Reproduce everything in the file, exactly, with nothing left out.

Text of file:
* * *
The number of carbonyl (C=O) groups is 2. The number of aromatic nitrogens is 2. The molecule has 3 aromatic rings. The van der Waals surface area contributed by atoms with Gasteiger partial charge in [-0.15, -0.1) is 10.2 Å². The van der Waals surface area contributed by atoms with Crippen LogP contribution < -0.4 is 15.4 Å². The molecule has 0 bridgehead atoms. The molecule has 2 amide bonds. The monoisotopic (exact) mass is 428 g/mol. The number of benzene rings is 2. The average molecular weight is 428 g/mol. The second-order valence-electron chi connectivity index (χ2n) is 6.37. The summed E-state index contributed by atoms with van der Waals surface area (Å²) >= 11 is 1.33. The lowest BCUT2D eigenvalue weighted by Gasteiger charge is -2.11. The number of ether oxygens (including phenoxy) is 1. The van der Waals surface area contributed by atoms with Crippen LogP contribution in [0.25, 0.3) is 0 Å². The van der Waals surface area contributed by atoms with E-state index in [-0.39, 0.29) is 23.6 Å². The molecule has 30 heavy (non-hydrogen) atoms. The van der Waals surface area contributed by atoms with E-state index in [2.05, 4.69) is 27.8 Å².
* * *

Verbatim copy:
The number of carbonyl (C=O) groups is 2. The number of aromatic nitrogens is 2. The molecule has 3 aromatic rings. The van der Waals surface area contributed by atoms with Gasteiger partial charge in [-0.15, -0.1) is 10.2 Å². The van der Waals surface area contributed by atoms with Crippen LogP contribution < -0.4 is 15.4 Å². The molecule has 0 bridgehead atoms. The molecule has 2 amide bonds. The monoisotopic (exact) mass is 428 g/mol. The number of benzene rings is 2. The average molecular weight is 428 g/mol. The second-order valence-electron chi connectivity index (χ2n) is 6.37. The summed E-state index contributed by atoms with van der Waals surface area (Å²) >= 11 is 1.33. The lowest BCUT2D eigenvalue weighted by Gasteiger charge is -2.11. The number of ether oxygens (including phenoxy) is 1. The van der Waals surface area contributed by atoms with Crippen LogP contribution in [0.25, 0.3) is 0 Å². The van der Waals surface area contributed by atoms with E-state index in [-0.39, 0.29) is 23.6 Å². The molecule has 30 heavy (non-hydrogen) atoms. The van der Waals surface area contributed by atoms with E-state index in [2.05, 4.69) is 27.8 Å².